Thursday, September 17, 2009

Should Monetary Policy "Lean or Clean"?

That is the title of a new paper by William White, one of the few influential economists who saw the crisis coming and tried to warn others. Here is the abstract:
It has been contended by many in the central banking community that monetary policy would not be effective in "leaning" against the upswing of a credit cycle (the boom) but that lower interest rates would be effective in "cleaning" up (the bust) afterwards. In this paper, these two propositions (can't lean, but can clean) are examined and found seriously deficient. In particular, it is contended in this paper that monetary policies designed solely to deal with short term problems of insufficient demand could make medium term problems worse by encouraging a buildup of debt that cannot be sustained over time. The conclusion reached is that monetary policy should be more focused on "preemptive tightening" to moderate credit bubbles than on "preemptive easing" to deal with the after effects. There is a need for a new macrofinancial stability framework that would use both regulatory and monetary instruments to resist credit bubbles and thus promote sustainable economic growth over time.


  1. I vote "Clean"

    Keep nominal expenditure on a 3% growth path. If central bankers want to nag people about borrowing or lending too much or else investing or lending into a speculative bubble--fine. But keep the quantity of money growing with the demand to hold money and the market interest rate equal to the natural interest rate.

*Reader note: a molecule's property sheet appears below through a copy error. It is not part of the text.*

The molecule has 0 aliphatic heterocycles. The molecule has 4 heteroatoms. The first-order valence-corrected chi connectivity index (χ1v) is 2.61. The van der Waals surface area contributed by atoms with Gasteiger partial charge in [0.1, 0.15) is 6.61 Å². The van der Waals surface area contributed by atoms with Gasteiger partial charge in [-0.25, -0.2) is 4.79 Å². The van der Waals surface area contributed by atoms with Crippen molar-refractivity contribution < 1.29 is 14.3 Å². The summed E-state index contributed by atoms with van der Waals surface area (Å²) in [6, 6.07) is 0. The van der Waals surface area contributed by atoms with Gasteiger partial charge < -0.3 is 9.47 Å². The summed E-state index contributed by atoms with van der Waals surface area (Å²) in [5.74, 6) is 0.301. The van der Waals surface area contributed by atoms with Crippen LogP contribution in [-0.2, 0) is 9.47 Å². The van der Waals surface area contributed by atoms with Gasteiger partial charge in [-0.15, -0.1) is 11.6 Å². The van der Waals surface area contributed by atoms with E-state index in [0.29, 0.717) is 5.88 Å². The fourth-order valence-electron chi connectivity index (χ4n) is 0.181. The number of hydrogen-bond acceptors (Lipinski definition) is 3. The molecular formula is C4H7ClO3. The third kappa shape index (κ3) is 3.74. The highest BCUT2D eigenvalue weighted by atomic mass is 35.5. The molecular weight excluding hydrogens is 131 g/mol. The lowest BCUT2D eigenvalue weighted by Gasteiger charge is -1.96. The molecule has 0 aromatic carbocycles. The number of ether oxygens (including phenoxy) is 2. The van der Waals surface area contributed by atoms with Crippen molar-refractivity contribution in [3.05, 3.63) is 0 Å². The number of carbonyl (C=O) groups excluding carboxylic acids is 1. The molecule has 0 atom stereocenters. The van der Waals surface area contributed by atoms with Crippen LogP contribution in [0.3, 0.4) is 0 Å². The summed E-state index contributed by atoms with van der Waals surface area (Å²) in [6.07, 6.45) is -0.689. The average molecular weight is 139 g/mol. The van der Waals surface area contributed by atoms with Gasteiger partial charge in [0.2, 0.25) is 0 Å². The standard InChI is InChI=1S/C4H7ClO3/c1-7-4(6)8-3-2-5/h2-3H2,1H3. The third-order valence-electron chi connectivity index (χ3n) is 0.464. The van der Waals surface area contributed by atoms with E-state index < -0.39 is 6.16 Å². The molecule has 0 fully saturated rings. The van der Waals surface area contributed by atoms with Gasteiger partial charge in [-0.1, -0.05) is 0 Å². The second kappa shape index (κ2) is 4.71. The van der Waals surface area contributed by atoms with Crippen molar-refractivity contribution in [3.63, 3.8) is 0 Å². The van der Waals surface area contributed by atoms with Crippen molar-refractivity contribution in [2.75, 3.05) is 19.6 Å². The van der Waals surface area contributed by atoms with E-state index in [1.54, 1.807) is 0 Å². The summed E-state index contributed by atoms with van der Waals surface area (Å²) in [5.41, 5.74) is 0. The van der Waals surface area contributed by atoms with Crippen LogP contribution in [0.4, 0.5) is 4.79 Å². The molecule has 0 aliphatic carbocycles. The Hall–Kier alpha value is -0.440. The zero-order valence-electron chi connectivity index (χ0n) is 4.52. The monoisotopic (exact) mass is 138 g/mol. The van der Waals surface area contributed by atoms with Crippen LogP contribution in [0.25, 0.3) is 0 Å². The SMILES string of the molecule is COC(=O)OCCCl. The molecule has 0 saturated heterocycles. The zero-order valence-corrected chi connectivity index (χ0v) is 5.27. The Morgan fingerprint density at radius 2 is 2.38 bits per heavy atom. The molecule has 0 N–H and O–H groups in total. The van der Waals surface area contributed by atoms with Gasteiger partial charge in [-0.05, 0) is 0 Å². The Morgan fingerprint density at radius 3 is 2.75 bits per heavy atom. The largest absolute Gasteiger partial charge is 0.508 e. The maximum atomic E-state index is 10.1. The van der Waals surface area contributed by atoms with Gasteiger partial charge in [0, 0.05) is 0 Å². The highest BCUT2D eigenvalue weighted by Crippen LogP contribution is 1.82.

Similarly, if an asset bubble or credit bubble pops, keep nominal income growing on its growth path. If the demand for money grows a remarkable amount, inrease the quantity of money to match. If the natural interest rate (partiularly the short term, low risk version) drops to what seems to be absurdly low levels, well that is exactly where the market interest rate needs to be.

  2. But keep the quantity of money growing with the demand to hold money and the market interest rate equal to the natural interest rate

    Alfred Marshall: "Money thus is truly a paradox - by wanting more, the public ends up with less, and by wanting less, it ends up with more"

    the money supply can never be managed by any attempt to control the cost of credit

  3. Monetary policy is a mess if the FED's research staff doesn't publish meaningful statistics.

    And no one can deduce anything when the FED overlays (wipes out) the old data.

    Take 1980 for example. The St. Louis FED displays a declining rate of change for the total non-seasonally adjusted data.

    The Board of Governors shows that legal reserves remained flat for 1980.

    But the real data shows an 11% annual rate-of-change in legal reserves. I.e., the data was wiped out.

    Then the conclusion ends up being that Paul Volcker followed a tight monetary policy when in fact Volcker followed a very easy money policy. History was re-written.